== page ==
by Craftbits (Shellie Wilson)
(strips of duct tape) in dimensions of your desire.
What you need
The purses I have pictured started as sheets of 6 columns of cards in three rows, along with two side pieces of 4 cards, and a bottom size of your choice. After these sheets were prepared, and cut the two pieces for the front and back to whatever shape looked pleasing.
The front/back pieces, along with the sides and bottom, were then attached and laminated to make the whole thing sturdier. The laminate was then trimmed, the purse folded, and taped inside with duct tape!
1.Pick your choice of cards– the pictures here were made from standard playing cards and uno cards, but you can make it out of pretty much and fairly-sturdy, uniformed-size object.
2.Overlap strips of duct tape to make, in essence, a sticky sheet of duct tape. Do this 2 times for both of the sides, another for the bottom, and 2 more for the front and back.
3.Layout your cards on each “sheet” according to side size. For my pictured purses, I used a format of about 6 cards across by 4 rows. For the sides, I used 1 row of 4 cards, and for the bottom, about 1 1/2 cards in 3 rows.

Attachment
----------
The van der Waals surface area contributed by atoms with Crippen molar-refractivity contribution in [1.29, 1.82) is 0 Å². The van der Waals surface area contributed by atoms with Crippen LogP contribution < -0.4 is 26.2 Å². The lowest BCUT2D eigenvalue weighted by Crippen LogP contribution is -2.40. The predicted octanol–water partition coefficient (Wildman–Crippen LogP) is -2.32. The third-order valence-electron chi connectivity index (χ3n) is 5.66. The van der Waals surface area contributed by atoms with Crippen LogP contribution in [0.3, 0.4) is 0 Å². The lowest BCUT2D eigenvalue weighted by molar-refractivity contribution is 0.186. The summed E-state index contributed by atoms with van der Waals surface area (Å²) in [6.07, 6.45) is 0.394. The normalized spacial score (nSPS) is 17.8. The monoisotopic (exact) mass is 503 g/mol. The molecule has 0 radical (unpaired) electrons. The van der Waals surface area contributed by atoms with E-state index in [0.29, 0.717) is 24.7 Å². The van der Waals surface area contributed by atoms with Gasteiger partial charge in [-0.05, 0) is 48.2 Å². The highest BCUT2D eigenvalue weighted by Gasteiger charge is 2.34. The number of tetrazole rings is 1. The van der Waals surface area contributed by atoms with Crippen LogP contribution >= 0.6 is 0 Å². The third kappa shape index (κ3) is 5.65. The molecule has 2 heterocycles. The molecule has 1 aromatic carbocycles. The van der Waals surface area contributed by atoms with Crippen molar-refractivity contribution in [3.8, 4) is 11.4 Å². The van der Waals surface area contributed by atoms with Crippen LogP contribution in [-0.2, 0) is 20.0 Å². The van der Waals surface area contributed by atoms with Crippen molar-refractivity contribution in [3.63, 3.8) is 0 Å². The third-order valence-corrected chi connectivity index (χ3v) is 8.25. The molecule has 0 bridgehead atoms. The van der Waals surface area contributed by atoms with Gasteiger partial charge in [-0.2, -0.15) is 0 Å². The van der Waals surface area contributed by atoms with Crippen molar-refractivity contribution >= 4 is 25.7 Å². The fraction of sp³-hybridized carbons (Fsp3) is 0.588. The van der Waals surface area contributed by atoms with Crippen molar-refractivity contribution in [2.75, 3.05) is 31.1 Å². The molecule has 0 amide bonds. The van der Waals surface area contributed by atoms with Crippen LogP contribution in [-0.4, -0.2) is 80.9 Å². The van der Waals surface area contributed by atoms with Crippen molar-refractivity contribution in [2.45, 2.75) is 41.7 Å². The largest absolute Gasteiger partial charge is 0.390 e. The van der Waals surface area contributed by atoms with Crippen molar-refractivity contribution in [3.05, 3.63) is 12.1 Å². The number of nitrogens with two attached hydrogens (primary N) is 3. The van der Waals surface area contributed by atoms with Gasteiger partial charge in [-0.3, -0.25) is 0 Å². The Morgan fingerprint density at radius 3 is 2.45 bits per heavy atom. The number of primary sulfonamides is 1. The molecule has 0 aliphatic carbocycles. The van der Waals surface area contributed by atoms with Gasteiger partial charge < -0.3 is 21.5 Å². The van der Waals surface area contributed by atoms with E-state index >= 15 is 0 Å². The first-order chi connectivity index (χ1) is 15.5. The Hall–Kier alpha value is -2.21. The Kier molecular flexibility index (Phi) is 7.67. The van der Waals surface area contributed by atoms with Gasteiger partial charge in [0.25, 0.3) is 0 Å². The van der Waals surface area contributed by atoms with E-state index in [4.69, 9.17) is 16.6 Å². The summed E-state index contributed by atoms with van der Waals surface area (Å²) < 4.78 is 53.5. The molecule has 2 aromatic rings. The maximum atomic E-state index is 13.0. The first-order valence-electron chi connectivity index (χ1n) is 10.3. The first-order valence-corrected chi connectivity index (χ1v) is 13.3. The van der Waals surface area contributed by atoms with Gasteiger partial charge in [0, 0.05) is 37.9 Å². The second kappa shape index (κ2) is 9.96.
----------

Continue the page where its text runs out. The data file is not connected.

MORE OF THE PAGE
4.Cut the 6×4 card sheet into your desired shape. For mine, I cut them into either a rounded square or a rounded square bottom with a more narrow. This part is really up to you.
5.Cut out shapes for the handles at the top of your newly cut 6 x 4 sheets.
6.Trim the tape around all the card sheets so that no tape is exposed.
7.Layout all of you pieces in mirror images card-side down and tape them enough that they will hold together while laminating. See picture for layout.
8.Take the pre-folded purse to Kinko’s or some similar place to be laminated, and therefore become more sturdy. This is generally fairly cheaply done. However if you want to skip this, you can make it sturdy on your own by covering it with clear packaging tape.
9.Trim all the laminate around the purse and fold to form purse shape.
10.Reinforce the sides with duct tape to hold it together, et voila!
This project was contributed by Hope King.
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